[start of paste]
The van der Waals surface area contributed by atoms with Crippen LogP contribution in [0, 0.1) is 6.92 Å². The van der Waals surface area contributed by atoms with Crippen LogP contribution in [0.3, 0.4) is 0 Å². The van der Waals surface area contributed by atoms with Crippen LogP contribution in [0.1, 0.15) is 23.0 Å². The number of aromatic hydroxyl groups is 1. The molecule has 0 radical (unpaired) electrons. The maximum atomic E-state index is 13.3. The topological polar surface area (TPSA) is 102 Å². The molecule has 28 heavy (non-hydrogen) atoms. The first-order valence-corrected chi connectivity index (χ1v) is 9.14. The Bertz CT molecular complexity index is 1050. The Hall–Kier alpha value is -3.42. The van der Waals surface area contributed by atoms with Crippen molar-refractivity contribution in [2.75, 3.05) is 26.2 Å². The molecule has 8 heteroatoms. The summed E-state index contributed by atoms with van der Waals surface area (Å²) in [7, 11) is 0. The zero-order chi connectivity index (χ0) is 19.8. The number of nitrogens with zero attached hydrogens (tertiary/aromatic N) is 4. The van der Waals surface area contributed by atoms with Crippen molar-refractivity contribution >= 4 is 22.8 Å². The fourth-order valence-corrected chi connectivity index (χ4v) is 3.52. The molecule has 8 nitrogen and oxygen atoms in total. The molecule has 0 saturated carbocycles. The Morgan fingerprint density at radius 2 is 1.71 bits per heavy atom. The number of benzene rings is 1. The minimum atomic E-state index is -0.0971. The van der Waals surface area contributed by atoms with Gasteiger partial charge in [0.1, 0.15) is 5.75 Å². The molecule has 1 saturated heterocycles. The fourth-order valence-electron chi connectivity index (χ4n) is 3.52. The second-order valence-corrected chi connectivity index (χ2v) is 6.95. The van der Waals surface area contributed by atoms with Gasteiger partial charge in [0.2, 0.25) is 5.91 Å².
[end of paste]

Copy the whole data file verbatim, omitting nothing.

The van der Waals surface area contributed by atoms with Crippen LogP contribution in [0, 0.1) is 6.92 Å². The van der Waals surface area contributed by atoms with Crippen LogP contribution in [0.3, 0.4) is 0 Å². The van der Waals surface area contributed by atoms with Crippen LogP contribution in [0.1, 0.15) is 23.0 Å². The number of aromatic hydroxyl groups is 1. The molecule has 0 radical (unpaired) electrons. The maximum atomic E-state index is 13.3. The topological polar surface area (TPSA) is 102 Å². The molecule has 28 heavy (non-hydrogen) atoms. The first-order valence-corrected chi connectivity index (χ1v) is 9.14. The Bertz CT molecular complexity index is 1050. The Hall–Kier alpha value is -3.42. The van der Waals surface area contributed by atoms with Crippen molar-refractivity contribution in [2.75, 3.05) is 26.2 Å². The molecule has 8 heteroatoms. The summed E-state index contributed by atoms with van der Waals surface area (Å²) in [7, 11) is 0. The zero-order chi connectivity index (χ0) is 19.8. The number of nitrogens with zero attached hydrogens (tertiary/aromatic N) is 4. The van der Waals surface area contributed by atoms with Crippen molar-refractivity contribution >= 4 is 22.8 Å². The fourth-order valence-corrected chi connectivity index (χ4v) is 3.52. The molecule has 8 nitrogen and oxygen atoms in total. The molecule has 0 saturated carbocycles. The Morgan fingerprint density at radius 2 is 1.71 bits per heavy atom. The number of benzene rings is 1. The minimum atomic E-state index is -0.0971. The van der Waals surface area contributed by atoms with Gasteiger partial charge in [0.1, 0.15) is 5.75 Å². The molecule has 1 saturated heterocycles. The fourth-order valence-electron chi connectivity index (χ4n) is 3.52. The second-order valence-corrected chi connectivity index (χ2v) is 6.95. The van der Waals surface area contributed by atoms with Gasteiger partial charge in [0.2, 0.25) is 5.91 Å².